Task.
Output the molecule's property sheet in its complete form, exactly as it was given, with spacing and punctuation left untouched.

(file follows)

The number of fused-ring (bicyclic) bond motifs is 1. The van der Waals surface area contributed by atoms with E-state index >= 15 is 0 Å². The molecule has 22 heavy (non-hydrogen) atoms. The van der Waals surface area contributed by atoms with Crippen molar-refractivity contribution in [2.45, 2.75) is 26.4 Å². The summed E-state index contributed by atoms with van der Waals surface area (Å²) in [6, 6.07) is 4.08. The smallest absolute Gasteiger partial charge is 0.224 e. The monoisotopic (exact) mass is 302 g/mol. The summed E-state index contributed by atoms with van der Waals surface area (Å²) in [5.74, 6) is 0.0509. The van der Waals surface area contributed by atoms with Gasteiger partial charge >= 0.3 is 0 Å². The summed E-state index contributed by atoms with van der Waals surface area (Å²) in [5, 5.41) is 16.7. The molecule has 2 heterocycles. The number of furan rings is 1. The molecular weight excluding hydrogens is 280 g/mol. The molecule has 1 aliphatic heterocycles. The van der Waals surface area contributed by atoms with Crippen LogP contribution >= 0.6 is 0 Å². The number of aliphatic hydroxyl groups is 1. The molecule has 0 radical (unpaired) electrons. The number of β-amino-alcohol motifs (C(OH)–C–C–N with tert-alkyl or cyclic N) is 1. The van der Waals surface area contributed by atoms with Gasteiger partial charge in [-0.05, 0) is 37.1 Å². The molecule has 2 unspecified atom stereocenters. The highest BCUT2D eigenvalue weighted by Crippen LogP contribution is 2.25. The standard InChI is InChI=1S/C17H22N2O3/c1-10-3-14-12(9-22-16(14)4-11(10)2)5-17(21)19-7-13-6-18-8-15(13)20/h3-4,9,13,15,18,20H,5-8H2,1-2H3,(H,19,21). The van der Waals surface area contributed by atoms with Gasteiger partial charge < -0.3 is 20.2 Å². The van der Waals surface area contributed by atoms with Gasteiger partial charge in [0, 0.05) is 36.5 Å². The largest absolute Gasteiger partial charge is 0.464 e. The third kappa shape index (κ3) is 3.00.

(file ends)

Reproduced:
The number of fused-ring (bicyclic) bond motifs is 1. The van der Waals surface area contributed by atoms with E-state index >= 15 is 0 Å². The molecule has 22 heavy (non-hydrogen) atoms. The van der Waals surface area contributed by atoms with Crippen molar-refractivity contribution in [2.45, 2.75) is 26.4 Å². The summed E-state index contributed by atoms with van der Waals surface area (Å²) in [6, 6.07) is 4.08. The smallest absolute Gasteiger partial charge is 0.224 e. The monoisotopic (exact) mass is 302 g/mol. The summed E-state index contributed by atoms with van der Waals surface area (Å²) in [5.74, 6) is 0.0509. The van der Waals surface area contributed by atoms with Gasteiger partial charge >= 0.3 is 0 Å². The summed E-state index contributed by atoms with van der Waals surface area (Å²) in [5, 5.41) is 16.7. The molecule has 2 heterocycles. The number of furan rings is 1. The molecular weight excluding hydrogens is 280 g/mol. The molecule has 1 aliphatic heterocycles. The van der Waals surface area contributed by atoms with Crippen LogP contribution >= 0.6 is 0 Å². The number of aliphatic hydroxyl groups is 1. The molecule has 0 radical (unpaired) electrons. The number of β-amino-alcohol motifs (C(OH)–C–C–N with tert-alkyl or cyclic N) is 1. The van der Waals surface area contributed by atoms with Gasteiger partial charge in [-0.05, 0) is 37.1 Å². The molecule has 2 unspecified atom stereocenters. The highest BCUT2D eigenvalue weighted by Crippen LogP contribution is 2.25. The standard InChI is InChI=1S/C17H22N2O3/c1-10-3-14-12(9-22-16(14)4-11(10)2)5-17(21)19-7-13-6-18-8-15(13)20/h3-4,9,13,15,18,20H,5-8H2,1-2H3,(H,19,21). The van der Waals surface area contributed by atoms with Gasteiger partial charge < -0.3 is 20.2 Å². The van der Waals surface area contributed by atoms with Gasteiger partial charge in [0, 0.05) is 36.5 Å². The largest absolute Gasteiger partial charge is 0.464 e. The third kappa shape index (κ3) is 3.00.